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Encyclopedia > Timbre

In music, timbre, or sometimes timber, (from Fr. timbre; IPA /'tæmbəɹ/ as in the first two syllables of tambourine, or /'tɪmbəɹ/, like timber)[1] is the quality of a musical note or sound that distinguishes different types of sound production, such as voices or musical instruments. The physical characteristics of sound that mediate the perception of timbre include spectrum and envelope. Timbre is also known in psychoacoustics as sound quality or sound color. // Music is an art form consisting of sound and silence expressed through time. ... Articles with similar titles include the NATO phonetic alphabet, which has also informally been called the “International Phonetic Alphabet”. For information on how to read IPA transcriptions of English words, see IPA chart for English. ... “Buben” redirects here. ... This article is about music. ... A musical instrument is a device constructed or modified with the purpose of making music. ... Psychoacoustics is the study of subjective human perception of sounds. ...

For example, timbre is what, with a little practice, people use to distinguish the saxophone from the trumpet in a jazz group, even if both instruments are playing notes at the same pitch and amplitude. Timbre has been called "the psychoacoustician's multidimensional wastebasket category" [2] as it can denote many apparently unrelated aspects of a sound. The saxophone (colloquially referred to as sax) is a conical-bored instrument of the woodwind family. ... The trumpet is the highest brass instrument in register, above the French horn, trombone, baritone, euphonium, and tuba. ... For other uses, see Jazz (disambiguation). ... Pitch is the perceived fundamental frequency of a sound. ... It has been suggested that pulse amplitude be merged into this article or section. ...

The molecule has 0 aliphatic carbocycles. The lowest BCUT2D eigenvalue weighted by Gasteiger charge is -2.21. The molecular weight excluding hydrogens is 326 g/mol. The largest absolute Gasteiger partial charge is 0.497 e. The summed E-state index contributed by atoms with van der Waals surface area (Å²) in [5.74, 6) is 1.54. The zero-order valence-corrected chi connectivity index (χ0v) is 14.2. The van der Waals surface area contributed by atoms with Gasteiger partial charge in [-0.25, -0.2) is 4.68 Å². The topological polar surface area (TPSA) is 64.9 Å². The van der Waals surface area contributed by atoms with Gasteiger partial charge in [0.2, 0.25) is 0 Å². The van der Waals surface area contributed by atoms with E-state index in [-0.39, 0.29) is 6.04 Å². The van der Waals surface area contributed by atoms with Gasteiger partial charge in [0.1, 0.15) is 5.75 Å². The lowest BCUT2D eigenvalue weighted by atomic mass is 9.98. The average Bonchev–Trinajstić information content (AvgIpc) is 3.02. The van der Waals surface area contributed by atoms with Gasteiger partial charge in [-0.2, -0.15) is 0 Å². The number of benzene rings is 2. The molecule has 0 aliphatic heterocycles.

The Chinese developed a sophisticated understanding of the musical quality of timbre during the Song Dynasty[citation needed]. They discovered that the timbre of string instruments could be changed depending on how the strings were touched. Strings could be plucked, brushed, hit, scraped, or rubbed to produce different sounds[citation needed].The Chinese composed music on the Qin, a long, wooden board with strings. Their Qin songs emphasized the timbre, and the changes in sound could be heard throughout the song. Northern Song in 1111 AD Capital Kaifeng (960–1127) Linan (1127–1276) Language(s) Chinese Religion Buddhism, Taoism, Confucianism Government Monarchy Emperor  - 960-976 Emperor Taizu  - 1126–1127 Emperor Qinzong  - 1127–1162 Emperor Gaozong  - 1278–1279 Emperor Bing History  - Zhao Kuangyin taking over the throne of the Later Zhou... Qin, Qín or Chin (Wade-Giles) can refer to. ...


Tone quality is used as a synonym for timbre.

Tone color is also often used as a synonym. People who experience synesthesia may see certain colors when they hear particular instruments. Helmholtz used the German Klangfarbe (tone color), and Tyndall proposed its English translation, clangtint. But both terms were disapproved of by Alexander Ellis who also discredits register and color for their pre-existing English meanings (Erickson 1975, p.7). Synesthesia (also spelled synæsthesia or synaesthesia, plural synesthesiae or synaesthesiae)—from the Ancient Greek (syn), meaning with, and (aisthÄ“sis), meaning sensation—is a neurologically based phenomenon in which stimulation of one sensory or cognitive pathway leads to automatic, involuntary experiences in a second sensory or cognitive pathway. ... Hermann Ludwig Ferdinand von Helmholtz (August 31, 1821 – September 8, 1894) was a German physician and physicist. ... // The Tyndalls are originally an Anglo-Scots family hailing from Tynedale in Northumberland, and who held estates in the English and Scottish Border Ridings. ... Alexander John Ellis (or Alexander Sharpe) (1814 - 1890) was an English philologist. ...